In this month’s issue of Educational Leadership, the theme of relationships threads through all of the articles. Relationships, particularly between faculty and students, are the hinge, the lever, the glue to the whole enterprise of school. On a single page at the end of the magazine titled, “The Fourth R: Relationships,” especially meaningful quotes were pulled from various articles.
“The most urgent questions students ask as they begin a new school year are, Am I safe? and, Do I belong?” (Rick Wormeli)
“I realized very early in my career that to successfully and thoughtfully teach my students, I needed to imagine life through their eyes.” (Cherish R. Skinker)
“Care is in the eyes of the receiver; care doesn’t exist unless those being cared for truly experience it.” (Elizabeth Bandy and Elyse Hambacher)
This past week at my school – and at many other schools – students and faculty were visibly upset about the shooting of Keith Lamont Scott in Charlotte, NC. While there have been too many other disturbing incidents across the country prior to this one, because it was local, this particular instance sparked an uproar and response unlike any I have seen since moving to Charlotte over 13 years ago.
Scott was killed on Tuesday afternoon. The following Wednesday morning, I headed to school with a heavy heart and a lot of confusion over what had happened, why, and what would happen next. Front and center in my mind, however, was wondering how our students were feeling, and what I could do to help. While I didn’t know what I would find, I knew what I wanted to make clear: that all of our kids need to know that they are safe, that they belong, and that the adults in their lives want to see things through their eyes.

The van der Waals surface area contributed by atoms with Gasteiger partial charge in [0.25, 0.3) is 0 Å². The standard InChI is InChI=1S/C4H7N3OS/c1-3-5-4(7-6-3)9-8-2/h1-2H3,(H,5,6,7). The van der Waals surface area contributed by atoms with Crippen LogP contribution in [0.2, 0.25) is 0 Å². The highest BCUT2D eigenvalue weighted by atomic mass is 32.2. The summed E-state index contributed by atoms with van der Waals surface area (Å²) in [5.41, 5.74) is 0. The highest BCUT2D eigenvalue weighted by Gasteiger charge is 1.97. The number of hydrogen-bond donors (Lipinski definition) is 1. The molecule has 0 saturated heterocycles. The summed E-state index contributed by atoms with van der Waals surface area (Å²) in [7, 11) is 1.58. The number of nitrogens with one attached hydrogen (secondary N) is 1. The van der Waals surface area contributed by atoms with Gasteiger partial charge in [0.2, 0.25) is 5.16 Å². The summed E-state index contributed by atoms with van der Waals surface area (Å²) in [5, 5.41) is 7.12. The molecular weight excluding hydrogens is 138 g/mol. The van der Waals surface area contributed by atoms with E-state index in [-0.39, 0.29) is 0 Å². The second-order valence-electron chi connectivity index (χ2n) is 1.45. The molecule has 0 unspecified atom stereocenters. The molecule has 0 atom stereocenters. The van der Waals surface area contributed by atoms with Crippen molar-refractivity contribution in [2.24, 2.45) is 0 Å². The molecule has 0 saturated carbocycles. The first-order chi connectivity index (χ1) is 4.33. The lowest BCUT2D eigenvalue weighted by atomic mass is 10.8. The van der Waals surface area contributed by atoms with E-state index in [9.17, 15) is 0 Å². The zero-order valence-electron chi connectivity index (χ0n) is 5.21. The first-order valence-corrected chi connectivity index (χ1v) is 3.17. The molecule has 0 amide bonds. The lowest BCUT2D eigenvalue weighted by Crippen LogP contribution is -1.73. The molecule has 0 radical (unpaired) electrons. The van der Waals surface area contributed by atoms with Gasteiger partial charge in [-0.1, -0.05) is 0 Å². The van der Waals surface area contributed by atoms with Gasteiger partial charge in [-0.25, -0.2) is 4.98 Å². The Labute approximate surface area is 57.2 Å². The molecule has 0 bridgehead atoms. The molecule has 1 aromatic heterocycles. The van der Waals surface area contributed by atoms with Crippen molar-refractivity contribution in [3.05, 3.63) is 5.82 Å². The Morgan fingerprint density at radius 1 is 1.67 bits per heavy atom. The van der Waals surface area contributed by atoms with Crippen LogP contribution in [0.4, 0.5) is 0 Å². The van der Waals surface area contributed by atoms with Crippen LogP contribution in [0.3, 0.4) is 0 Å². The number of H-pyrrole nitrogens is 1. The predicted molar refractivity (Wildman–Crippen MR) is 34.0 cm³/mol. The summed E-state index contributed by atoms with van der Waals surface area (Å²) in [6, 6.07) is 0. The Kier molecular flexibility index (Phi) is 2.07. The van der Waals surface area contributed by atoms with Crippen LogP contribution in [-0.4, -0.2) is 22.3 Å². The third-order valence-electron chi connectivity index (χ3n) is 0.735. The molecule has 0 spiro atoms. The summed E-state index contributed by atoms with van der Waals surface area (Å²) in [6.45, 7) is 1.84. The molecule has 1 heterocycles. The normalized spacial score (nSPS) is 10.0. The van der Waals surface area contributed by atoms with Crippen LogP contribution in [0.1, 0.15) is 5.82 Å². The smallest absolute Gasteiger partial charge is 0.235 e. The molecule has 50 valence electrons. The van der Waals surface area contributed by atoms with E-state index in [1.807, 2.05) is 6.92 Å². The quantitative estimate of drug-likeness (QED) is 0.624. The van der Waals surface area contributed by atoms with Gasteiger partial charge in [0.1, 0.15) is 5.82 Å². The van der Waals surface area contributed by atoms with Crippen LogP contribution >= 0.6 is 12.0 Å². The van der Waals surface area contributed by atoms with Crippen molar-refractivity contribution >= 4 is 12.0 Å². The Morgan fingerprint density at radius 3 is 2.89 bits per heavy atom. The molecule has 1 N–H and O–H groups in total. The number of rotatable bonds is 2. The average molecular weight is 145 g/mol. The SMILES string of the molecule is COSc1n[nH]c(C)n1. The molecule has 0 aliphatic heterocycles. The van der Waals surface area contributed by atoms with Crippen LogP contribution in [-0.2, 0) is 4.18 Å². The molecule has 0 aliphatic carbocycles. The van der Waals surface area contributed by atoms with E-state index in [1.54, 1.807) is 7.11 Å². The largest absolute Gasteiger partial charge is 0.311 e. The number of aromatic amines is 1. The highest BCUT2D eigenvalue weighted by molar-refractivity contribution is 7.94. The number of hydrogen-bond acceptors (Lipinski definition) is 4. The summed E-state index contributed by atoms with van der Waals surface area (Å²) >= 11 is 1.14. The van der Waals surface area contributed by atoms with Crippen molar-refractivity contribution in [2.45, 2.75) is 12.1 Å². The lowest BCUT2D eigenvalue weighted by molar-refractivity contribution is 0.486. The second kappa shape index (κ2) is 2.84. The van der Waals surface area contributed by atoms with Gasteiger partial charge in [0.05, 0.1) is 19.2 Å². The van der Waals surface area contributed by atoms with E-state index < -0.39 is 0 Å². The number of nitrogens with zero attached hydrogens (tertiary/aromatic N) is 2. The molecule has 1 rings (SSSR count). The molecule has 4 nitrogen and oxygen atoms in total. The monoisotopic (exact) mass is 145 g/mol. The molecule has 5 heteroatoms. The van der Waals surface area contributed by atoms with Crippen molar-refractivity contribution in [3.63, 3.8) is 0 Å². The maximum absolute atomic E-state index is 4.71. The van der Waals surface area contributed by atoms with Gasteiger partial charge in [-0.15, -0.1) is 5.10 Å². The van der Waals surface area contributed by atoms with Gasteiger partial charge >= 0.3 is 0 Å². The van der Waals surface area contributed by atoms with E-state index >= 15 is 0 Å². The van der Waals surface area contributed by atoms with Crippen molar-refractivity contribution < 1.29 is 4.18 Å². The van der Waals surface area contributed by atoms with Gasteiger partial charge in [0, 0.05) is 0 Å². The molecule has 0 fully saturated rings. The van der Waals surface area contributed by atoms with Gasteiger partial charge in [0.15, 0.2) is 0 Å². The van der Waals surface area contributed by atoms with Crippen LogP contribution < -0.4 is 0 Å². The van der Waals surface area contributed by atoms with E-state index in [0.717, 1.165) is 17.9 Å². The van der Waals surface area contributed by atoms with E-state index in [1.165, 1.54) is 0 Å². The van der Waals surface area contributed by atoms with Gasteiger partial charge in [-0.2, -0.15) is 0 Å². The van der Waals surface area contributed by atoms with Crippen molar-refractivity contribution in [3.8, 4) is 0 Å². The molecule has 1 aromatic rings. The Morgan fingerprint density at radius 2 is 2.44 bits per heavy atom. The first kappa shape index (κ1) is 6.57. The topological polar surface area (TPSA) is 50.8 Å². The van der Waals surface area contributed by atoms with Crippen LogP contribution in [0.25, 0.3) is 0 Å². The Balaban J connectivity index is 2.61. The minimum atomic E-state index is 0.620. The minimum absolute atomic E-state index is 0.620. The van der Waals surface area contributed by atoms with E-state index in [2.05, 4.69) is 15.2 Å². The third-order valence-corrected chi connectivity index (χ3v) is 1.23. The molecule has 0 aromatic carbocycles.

That afternoon, I saw a somewhat diverse group of students who were gathered together and clearly distraught in the student center. I asked if I could sit with them for a bit, and they said yes. I told them, “I want to tell you that I see you. I want you to know that I care about you, and I’m here to listen.” From there, I listened and listened more. When I spoke, which wasn’t often, I told them that I cared about their feelings and I affirmed their confusion. I told them that I have been confused and upset in my life, too, and was upset by Tuesday’s events as well.
The next day, Thursday, was our all-school convocation and the celebration of the school’s 75th birthday. The day could have been strange at best and upsetting at worst for students and faculty still reeling from the news of Scott’s death. Surprisingly, it wasn’t either thing. Over 2,500 of us sat in the bleachers at the football stadium, the American flag waving above us. At first it was raining and the mood was somber, but then the rain slowed and finally stopped. The speeches began and we heard many wise and thoughtful words from school leaders, past and present, as well as from three phenomenal student leaders.
As I listened to our student body president boldly challenge us to be courageous and honorable, I began to relax. And as I listened to a fourth grade girl talk about what she appreciates about her school and the hopes and dreams she has for her future, I found myself smiling.
I felt myself being stitched back together by the strength and resiliency of young people, and the importance and power of relationships. When people take the time to listen to and understand one another, when the fourth R is privileged, not just learning but healing happens.